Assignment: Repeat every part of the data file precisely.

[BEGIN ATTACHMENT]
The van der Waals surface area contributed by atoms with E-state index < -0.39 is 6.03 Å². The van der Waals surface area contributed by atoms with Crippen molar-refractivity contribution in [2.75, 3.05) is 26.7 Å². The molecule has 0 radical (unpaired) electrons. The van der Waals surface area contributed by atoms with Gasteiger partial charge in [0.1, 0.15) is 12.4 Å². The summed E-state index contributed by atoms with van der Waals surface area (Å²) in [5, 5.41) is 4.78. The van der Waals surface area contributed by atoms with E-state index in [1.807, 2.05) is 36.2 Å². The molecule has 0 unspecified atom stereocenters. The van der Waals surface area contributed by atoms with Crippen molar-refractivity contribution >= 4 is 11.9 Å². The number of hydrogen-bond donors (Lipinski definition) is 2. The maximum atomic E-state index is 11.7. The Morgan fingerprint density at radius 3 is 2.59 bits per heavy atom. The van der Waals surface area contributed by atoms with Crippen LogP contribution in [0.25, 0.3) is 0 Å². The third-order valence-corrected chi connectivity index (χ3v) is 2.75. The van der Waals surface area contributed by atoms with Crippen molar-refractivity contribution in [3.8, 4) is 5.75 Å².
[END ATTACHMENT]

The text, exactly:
The van der Waals surface area contributed by atoms with E-state index < -0.39 is 6.03 Å². The van der Waals surface area contributed by atoms with Crippen molar-refractivity contribution in [2.75, 3.05) is 26.7 Å². The molecule has 0 radical (unpaired) electrons. The van der Waals surface area contributed by atoms with Gasteiger partial charge in [0.1, 0.15) is 12.4 Å². The summed E-state index contributed by atoms with van der Waals surface area (Å²) in [5, 5.41) is 4.78. The van der Waals surface area contributed by atoms with E-state index in [1.807, 2.05) is 36.2 Å². The molecule has 0 unspecified atom stereocenters. The van der Waals surface area contributed by atoms with Crippen molar-refractivity contribution >= 4 is 11.9 Å². The number of hydrogen-bond donors (Lipinski definition) is 2. The maximum atomic E-state index is 11.7. The Morgan fingerprint density at radius 3 is 2.59 bits per heavy atom. The van der Waals surface area contributed by atoms with Crippen LogP contribution in [0.25, 0.3) is 0 Å². The third-order valence-corrected chi connectivity index (χ3v) is 2.75. The van der Waals surface area contributed by atoms with Crippen molar-refractivity contribution in [3.8, 4) is 5.75 Å².